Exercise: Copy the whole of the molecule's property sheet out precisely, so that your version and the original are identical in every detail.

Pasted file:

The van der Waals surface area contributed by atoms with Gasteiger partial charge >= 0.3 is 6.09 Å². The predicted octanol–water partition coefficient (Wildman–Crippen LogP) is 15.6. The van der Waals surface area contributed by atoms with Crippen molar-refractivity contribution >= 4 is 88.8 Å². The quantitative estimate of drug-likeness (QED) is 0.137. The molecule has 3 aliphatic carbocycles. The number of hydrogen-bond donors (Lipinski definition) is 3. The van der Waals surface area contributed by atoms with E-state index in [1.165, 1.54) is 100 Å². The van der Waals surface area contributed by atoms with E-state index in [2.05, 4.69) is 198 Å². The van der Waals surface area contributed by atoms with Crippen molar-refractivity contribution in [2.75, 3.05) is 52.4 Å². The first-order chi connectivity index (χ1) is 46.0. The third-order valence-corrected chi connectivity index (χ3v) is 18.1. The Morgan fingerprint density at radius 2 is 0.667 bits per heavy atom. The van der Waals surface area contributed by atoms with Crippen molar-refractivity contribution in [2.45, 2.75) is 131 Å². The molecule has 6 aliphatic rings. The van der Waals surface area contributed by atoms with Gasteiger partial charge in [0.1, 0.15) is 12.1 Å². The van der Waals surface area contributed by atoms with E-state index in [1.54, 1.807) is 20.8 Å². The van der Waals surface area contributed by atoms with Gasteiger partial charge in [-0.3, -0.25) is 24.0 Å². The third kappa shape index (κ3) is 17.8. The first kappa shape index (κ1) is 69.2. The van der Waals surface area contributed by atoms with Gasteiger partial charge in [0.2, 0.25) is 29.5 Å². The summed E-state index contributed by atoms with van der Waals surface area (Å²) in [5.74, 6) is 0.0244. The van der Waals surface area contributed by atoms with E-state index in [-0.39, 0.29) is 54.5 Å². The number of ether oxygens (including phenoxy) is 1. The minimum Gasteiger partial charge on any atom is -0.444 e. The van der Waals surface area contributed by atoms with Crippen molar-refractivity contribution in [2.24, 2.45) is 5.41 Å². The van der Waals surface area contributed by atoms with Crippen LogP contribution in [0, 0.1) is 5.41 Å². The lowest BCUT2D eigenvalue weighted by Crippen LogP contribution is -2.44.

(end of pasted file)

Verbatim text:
The van der Waals surface area contributed by atoms with Gasteiger partial charge >= 0.3 is 6.09 Å². The predicted octanol–water partition coefficient (Wildman–Crippen LogP) is 15.6. The van der Waals surface area contributed by atoms with Crippen molar-refractivity contribution >= 4 is 88.8 Å². The quantitative estimate of drug-likeness (QED) is 0.137. The molecule has 3 aliphatic carbocycles. The number of hydrogen-bond donors (Lipinski definition) is 3. The van der Waals surface area contributed by atoms with E-state index in [1.165, 1.54) is 100 Å². The van der Waals surface area contributed by atoms with E-state index in [2.05, 4.69) is 198 Å². The van der Waals surface area contributed by atoms with Crippen molar-refractivity contribution in [2.75, 3.05) is 52.4 Å². The first-order chi connectivity index (χ1) is 46.0. The third-order valence-corrected chi connectivity index (χ3v) is 18.1. The Morgan fingerprint density at radius 2 is 0.667 bits per heavy atom. The van der Waals surface area contributed by atoms with Crippen molar-refractivity contribution in [2.45, 2.75) is 131 Å². The molecule has 6 aliphatic rings. The van der Waals surface area contributed by atoms with Gasteiger partial charge in [0.1, 0.15) is 12.1 Å². The van der Waals surface area contributed by atoms with E-state index in [1.54, 1.807) is 20.8 Å². The van der Waals surface area contributed by atoms with Gasteiger partial charge in [-0.3, -0.25) is 24.0 Å². The third kappa shape index (κ3) is 17.8. The first kappa shape index (κ1) is 69.2. The van der Waals surface area contributed by atoms with Gasteiger partial charge in [0.2, 0.25) is 29.5 Å². The summed E-state index contributed by atoms with van der Waals surface area (Å²) in [5.74, 6) is 0.0244. The van der Waals surface area contributed by atoms with E-state index in [-0.39, 0.29) is 54.5 Å². The number of ether oxygens (including phenoxy) is 1. The minimum Gasteiger partial charge on any atom is -0.444 e. The van der Waals surface area contributed by atoms with Crippen molar-refractivity contribution in [2.24, 2.45) is 5.41 Å². The van der Waals surface area contributed by atoms with Crippen LogP contribution in [0, 0.1) is 5.41 Å². The lowest BCUT2D eigenvalue weighted by Crippen LogP contribution is -2.44.